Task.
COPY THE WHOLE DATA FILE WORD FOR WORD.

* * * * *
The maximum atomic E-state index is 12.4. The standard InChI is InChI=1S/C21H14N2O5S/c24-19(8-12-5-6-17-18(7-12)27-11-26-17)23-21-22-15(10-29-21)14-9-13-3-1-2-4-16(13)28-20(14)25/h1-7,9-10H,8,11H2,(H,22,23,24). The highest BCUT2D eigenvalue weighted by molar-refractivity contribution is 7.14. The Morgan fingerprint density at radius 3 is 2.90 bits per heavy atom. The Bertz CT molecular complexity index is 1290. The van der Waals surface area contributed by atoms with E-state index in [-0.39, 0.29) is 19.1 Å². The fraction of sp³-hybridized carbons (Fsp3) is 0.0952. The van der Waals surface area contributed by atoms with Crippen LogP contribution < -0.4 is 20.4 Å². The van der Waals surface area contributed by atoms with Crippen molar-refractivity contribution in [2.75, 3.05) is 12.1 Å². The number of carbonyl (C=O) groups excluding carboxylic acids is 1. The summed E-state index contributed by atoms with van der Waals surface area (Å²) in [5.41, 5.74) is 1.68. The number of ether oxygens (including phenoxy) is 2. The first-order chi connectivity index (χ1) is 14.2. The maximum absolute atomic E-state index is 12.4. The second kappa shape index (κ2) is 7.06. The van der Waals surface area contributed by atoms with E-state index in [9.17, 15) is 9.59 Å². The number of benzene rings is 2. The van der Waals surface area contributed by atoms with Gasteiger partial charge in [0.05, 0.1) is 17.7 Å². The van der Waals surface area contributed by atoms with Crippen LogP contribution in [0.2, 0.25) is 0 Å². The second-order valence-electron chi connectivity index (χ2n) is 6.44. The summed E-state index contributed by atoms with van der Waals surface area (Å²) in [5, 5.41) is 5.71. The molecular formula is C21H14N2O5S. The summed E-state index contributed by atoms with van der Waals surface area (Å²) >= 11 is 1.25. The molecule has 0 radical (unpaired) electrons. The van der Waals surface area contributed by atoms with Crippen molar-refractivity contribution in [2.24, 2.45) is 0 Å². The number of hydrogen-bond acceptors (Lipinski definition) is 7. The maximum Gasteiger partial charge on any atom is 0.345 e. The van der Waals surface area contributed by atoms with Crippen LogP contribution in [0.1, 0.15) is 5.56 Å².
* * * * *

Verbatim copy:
The maximum atomic E-state index is 12.4. The standard InChI is InChI=1S/C21H14N2O5S/c24-19(8-12-5-6-17-18(7-12)27-11-26-17)23-21-22-15(10-29-21)14-9-13-3-1-2-4-16(13)28-20(14)25/h1-7,9-10H,8,11H2,(H,22,23,24). The highest BCUT2D eigenvalue weighted by molar-refractivity contribution is 7.14. The Morgan fingerprint density at radius 3 is 2.90 bits per heavy atom. The Bertz CT molecular complexity index is 1290. The van der Waals surface area contributed by atoms with E-state index in [-0.39, 0.29) is 19.1 Å². The fraction of sp³-hybridized carbons (Fsp3) is 0.0952. The van der Waals surface area contributed by atoms with Crippen LogP contribution < -0.4 is 20.4 Å². The van der Waals surface area contributed by atoms with Crippen molar-refractivity contribution in [2.75, 3.05) is 12.1 Å². The number of carbonyl (C=O) groups excluding carboxylic acids is 1. The summed E-state index contributed by atoms with van der Waals surface area (Å²) in [5.41, 5.74) is 1.68. The number of ether oxygens (including phenoxy) is 2. The first-order chi connectivity index (χ1) is 14.2. The maximum absolute atomic E-state index is 12.4. The second kappa shape index (κ2) is 7.06. The van der Waals surface area contributed by atoms with E-state index in [9.17, 15) is 9.59 Å². The number of benzene rings is 2. The van der Waals surface area contributed by atoms with Gasteiger partial charge in [0.05, 0.1) is 17.7 Å². The van der Waals surface area contributed by atoms with Crippen LogP contribution in [0.2, 0.25) is 0 Å². The second-order valence-electron chi connectivity index (χ2n) is 6.44. The summed E-state index contributed by atoms with van der Waals surface area (Å²) in [5, 5.41) is 5.71. The molecular formula is C21H14N2O5S. The summed E-state index contributed by atoms with van der Waals surface area (Å²) >= 11 is 1.25. The molecule has 0 radical (unpaired) electrons. The van der Waals surface area contributed by atoms with Crippen molar-refractivity contribution in [2.24, 2.45) is 0 Å². The number of hydrogen-bond acceptors (Lipinski definition) is 7. The maximum Gasteiger partial charge on any atom is 0.345 e. The van der Waals surface area contributed by atoms with Crippen LogP contribution in [0.1, 0.15) is 5.56 Å².